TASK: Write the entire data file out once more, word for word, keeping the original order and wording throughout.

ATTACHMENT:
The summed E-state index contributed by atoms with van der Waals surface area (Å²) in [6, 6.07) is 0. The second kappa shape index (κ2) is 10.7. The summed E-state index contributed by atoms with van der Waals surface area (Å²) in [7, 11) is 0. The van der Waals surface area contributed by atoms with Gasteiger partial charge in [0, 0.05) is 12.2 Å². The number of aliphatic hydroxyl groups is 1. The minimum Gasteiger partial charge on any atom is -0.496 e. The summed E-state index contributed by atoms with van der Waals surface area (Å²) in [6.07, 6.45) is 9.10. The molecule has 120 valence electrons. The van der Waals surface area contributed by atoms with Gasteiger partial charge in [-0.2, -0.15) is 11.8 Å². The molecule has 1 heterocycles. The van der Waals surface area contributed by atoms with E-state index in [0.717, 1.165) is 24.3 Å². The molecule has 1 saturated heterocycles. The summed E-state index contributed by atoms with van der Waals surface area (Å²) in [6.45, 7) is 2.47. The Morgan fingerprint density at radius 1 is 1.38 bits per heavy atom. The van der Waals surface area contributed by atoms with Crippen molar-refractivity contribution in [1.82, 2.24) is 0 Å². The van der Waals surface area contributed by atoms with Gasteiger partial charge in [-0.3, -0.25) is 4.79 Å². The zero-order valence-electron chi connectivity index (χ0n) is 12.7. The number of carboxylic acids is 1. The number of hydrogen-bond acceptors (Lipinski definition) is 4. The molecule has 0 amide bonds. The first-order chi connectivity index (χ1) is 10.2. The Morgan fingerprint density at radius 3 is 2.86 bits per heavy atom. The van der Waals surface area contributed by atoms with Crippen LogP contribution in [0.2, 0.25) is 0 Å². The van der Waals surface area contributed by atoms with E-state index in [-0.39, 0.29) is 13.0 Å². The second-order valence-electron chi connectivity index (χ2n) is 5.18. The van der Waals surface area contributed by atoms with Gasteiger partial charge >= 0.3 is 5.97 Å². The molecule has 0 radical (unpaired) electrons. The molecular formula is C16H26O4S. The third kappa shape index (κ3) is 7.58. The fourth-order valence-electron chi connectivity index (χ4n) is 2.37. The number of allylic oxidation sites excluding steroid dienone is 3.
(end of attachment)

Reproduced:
The summed E-state index contributed by atoms with van der Waals surface area (Å²) in [6, 6.07) is 0. The second kappa shape index (κ2) is 10.7. The summed E-state index contributed by atoms with van der Waals surface area (Å²) in [7, 11) is 0. The van der Waals surface area contributed by atoms with Gasteiger partial charge in [0, 0.05) is 12.2 Å². The number of aliphatic hydroxyl groups is 1. The minimum Gasteiger partial charge on any atom is -0.496 e. The summed E-state index contributed by atoms with van der Waals surface area (Å²) in [6.07, 6.45) is 9.10. The molecule has 120 valence electrons. The van der Waals surface area contributed by atoms with Gasteiger partial charge in [-0.2, -0.15) is 11.8 Å². The molecule has 1 heterocycles. The van der Waals surface area contributed by atoms with E-state index in [0.717, 1.165) is 24.3 Å². The molecule has 1 saturated heterocycles. The summed E-state index contributed by atoms with van der Waals surface area (Å²) in [6.45, 7) is 2.47. The Morgan fingerprint density at radius 1 is 1.38 bits per heavy atom. The van der Waals surface area contributed by atoms with Crippen molar-refractivity contribution in [1.82, 2.24) is 0 Å². The van der Waals surface area contributed by atoms with Gasteiger partial charge in [-0.3, -0.25) is 4.79 Å². The zero-order valence-electron chi connectivity index (χ0n) is 12.7. The number of carboxylic acids is 1. The number of hydrogen-bond acceptors (Lipinski definition) is 4. The molecule has 0 amide bonds. The first-order chi connectivity index (χ1) is 10.2. The Morgan fingerprint density at radius 3 is 2.86 bits per heavy atom. The van der Waals surface area contributed by atoms with Crippen LogP contribution in [0.2, 0.25) is 0 Å². The van der Waals surface area contributed by atoms with E-state index in [-0.39, 0.29) is 13.0 Å². The second-order valence-electron chi connectivity index (χ2n) is 5.18. The van der Waals surface area contributed by atoms with Gasteiger partial charge >= 0.3 is 5.97 Å². The molecule has 0 radical (unpaired) electrons. The molecular formula is C16H26O4S. The third kappa shape index (κ3) is 7.58. The fourth-order valence-electron chi connectivity index (χ4n) is 2.37. The number of allylic oxidation sites excluding steroid dienone is 3.